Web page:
A Rotary Axis CNC Machine

There’s a certain class of parts that just can’t be made on a standard 3-axis mill, nor with a 3D printer or a lathe. These parts — weird screws, camshafts, strange gears, or simply a shaft with a keyway (or two) — can really only be made with a rotary axis on a CNC machine. Sure, you could buy a rotary axis for a Haas or Tormach for thousands of dollars, or you could build your own. That’s exactly what [Adam Zeloof] and [Matt Martone] did with their project at this year’s World Maker Faire in New York. It’s the Rotomill, a simple three-axis CNC machine, with a rotary axis, that just about anyone can build.

The design of the Rotomill uses a standard, off-the-shelf Makita rotary tool for the spindle, and uses leadscrews to move the X and Z axes around with NEMA 24 stepper motors. The A axis — the rotary bit — is driven through a worm gear, also powered by a NEMA 24. Right now this provides more than enough power to cut foam, plastic, and wood, and should be enough to cut aluminum. That last feat is as yet untested, but the design is open enough that a much more powerful spindle could be attached.

The software for this machine is a bit weird. For most CNC machines with a rotary axis, the A axis is treated as such — a rotary axis. For the Rotomill, [Adam] and [Matt] are generating G Code like it’s a normal Cartesian machine, only with one axis ‘wrapped’ around itself. This is all done through Autodesk HSM, and a properly configured Arduino running GRBL makes sense of all this arcane geometry.

It’s a great looking machine, and the guys behind it say it’s significantly less expensive than any other machine with a rotary axis. That’s to be expected, as it’s basically a five axis mill with two axes removed. Still, this entire project was built for about $2000, and some enterprising salvage and hacking could bring that price down a bit.

19 thoughts on “A Rotary Axis CNC Machine

  1. Nice build, but not a hack: commercial software, and no info on performance at all. I think it also unlikely that a fellow “hacker” would build such a specific / limited machine. Adding a fourth axis to a regular cartesian 3-axis CNC seems much more practical. That said, I could use one to try engraving honeycomb wax sheet preform rollers..

  2. “These parts — weird screws, camshafts, strange gears, or simply a shaft with a keyway (or two) — can really only be made with a rotary axis on a CNC machine.”

    There are many older machinists who would deeply disagree with that statement. All of these can be made on at least a manual lathe, and most also on a mill. For instance a camshaft can be made by turning between centers, using multiple difference center locations on the part. Sure this machine makes these operations faster, but challenging != impossible.
    And most of the time spent on weird parts is in set-up, which is less important the larger the run of parts. A good set-up can be as fast or faster than a CNC; but will almost always be cheaper.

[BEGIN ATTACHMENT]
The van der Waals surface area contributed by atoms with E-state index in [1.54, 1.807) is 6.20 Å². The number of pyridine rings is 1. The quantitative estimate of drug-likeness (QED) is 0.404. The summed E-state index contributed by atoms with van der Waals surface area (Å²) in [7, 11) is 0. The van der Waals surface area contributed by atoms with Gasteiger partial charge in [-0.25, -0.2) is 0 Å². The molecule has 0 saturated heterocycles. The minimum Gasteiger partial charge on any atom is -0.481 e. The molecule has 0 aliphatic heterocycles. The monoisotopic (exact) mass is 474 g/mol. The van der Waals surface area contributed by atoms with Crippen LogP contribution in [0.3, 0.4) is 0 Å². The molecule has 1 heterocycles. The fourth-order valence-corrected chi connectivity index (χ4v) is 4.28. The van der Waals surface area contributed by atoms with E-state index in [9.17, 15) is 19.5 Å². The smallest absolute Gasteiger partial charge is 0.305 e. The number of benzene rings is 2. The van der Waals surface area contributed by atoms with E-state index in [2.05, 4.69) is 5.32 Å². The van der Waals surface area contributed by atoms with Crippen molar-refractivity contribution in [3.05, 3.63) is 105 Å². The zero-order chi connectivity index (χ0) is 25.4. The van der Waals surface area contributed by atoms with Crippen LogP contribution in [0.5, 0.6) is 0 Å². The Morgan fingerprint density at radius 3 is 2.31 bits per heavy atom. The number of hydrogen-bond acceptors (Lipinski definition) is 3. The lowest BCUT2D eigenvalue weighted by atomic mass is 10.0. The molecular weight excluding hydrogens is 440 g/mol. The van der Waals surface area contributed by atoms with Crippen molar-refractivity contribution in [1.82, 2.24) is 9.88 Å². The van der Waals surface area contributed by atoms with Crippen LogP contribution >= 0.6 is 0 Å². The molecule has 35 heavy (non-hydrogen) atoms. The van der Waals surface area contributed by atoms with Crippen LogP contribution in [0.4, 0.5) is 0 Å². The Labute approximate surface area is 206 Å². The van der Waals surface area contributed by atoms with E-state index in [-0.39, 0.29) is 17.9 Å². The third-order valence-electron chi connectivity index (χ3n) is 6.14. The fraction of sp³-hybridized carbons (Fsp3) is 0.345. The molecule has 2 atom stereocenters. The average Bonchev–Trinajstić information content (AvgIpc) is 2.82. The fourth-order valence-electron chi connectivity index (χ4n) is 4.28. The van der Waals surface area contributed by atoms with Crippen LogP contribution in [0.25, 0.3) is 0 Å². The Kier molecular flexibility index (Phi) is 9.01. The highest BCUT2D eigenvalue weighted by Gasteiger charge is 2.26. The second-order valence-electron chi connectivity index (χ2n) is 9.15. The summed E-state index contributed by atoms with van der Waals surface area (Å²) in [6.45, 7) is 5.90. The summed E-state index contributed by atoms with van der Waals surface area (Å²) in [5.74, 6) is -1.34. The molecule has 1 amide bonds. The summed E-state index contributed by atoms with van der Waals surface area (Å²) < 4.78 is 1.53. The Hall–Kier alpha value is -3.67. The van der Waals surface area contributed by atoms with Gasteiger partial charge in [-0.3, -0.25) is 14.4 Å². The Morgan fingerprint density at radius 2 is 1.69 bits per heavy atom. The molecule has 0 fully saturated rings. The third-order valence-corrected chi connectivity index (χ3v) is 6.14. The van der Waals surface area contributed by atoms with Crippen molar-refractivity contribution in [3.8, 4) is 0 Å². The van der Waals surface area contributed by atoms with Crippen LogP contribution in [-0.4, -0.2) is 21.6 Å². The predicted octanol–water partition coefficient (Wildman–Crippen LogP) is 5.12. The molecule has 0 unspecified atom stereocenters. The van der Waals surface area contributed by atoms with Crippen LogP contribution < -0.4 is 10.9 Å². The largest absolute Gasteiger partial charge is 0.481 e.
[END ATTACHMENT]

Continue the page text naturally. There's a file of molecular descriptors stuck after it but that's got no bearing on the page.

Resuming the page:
1. I think this is just a joke of Brian, I think it’s some kind of sarcasm. He does that all the time. He writes things down in such a way that you don’t notice it at first. Sarcasm is an art, Brian is still working on it OR he has reached to such a high level of sarcasm that we just fail to recognize it. I’m pretty sure he already knows that there was a world before CNC and that in that worlds the could make exactly the same things… it just took more effort (and skills).

    2. what about the pinion throw out screw thingy on a starter motor?
      or the “slot” in an AR15 bolt carrier?

      the machine I saw at Regency Park TAFE could do it, it was a really big machine, about the size of a van.

      1. Sure certain things cannot be done on a plain vertical mill or lathe; but many things can. In modern manufacturing time per part and operator skill/cost are both a premium commodity. By investing a more costly machine you can reduce both. Companies are also more willing to put more money into CNC since it is more flexible than a machine designed/modified to produce one type of part. AR-15 sales in a slump? Re-purpose that machine to make some of those suddenly popular Widget-3000’s at a fraction of the cost of buying a new machine.
        Lest you forget, the AR-15 design is a product of the late 50’s early 60’s; around the same time NC machines where coming out. Have worked on projects for Colt I can tell you that they are not always the fastest to adopt new technologies to say the least. Much of their production, and what we made for them used some machines whose age was best described in decades with ample fixtures and tooling to make specific parts. I’m not saying you can do anything on a manual machine you could on a 4 axis CNC, but many seemingly impossible shapes can be made if you think outside the box.

  3. I wrote a blog post about hand-coding 4th-axis CAM. It needs trigonometry, but many G-code dialects include trig functions:
    http://bodgesoc.blogspot.com/2016/11/cams.html

    A very nice 4th axis can be made from harmonic drive actuators. Some already include a really beefy (and expensive) bearing. Second hand they can be had for a few hundred £ / $ (I paid $340 for mine, then had to import it to the UK).
    http://bodgesoc.blogspot.com/2017/05/harmonic.html

    Driven with an STMBL servo drive (mentioned here a few months ago) it works rather nicely.

    I don’t have a _lot_ more than the quoted $2000 in my actual all-cast-iron mill.

  4. The ability for a mill to cut metal doesn’t come from single power, but from the rigidity of the mount.
    If there is any backlash or shaking, the metal will beat against your tool (chatter) and break it.

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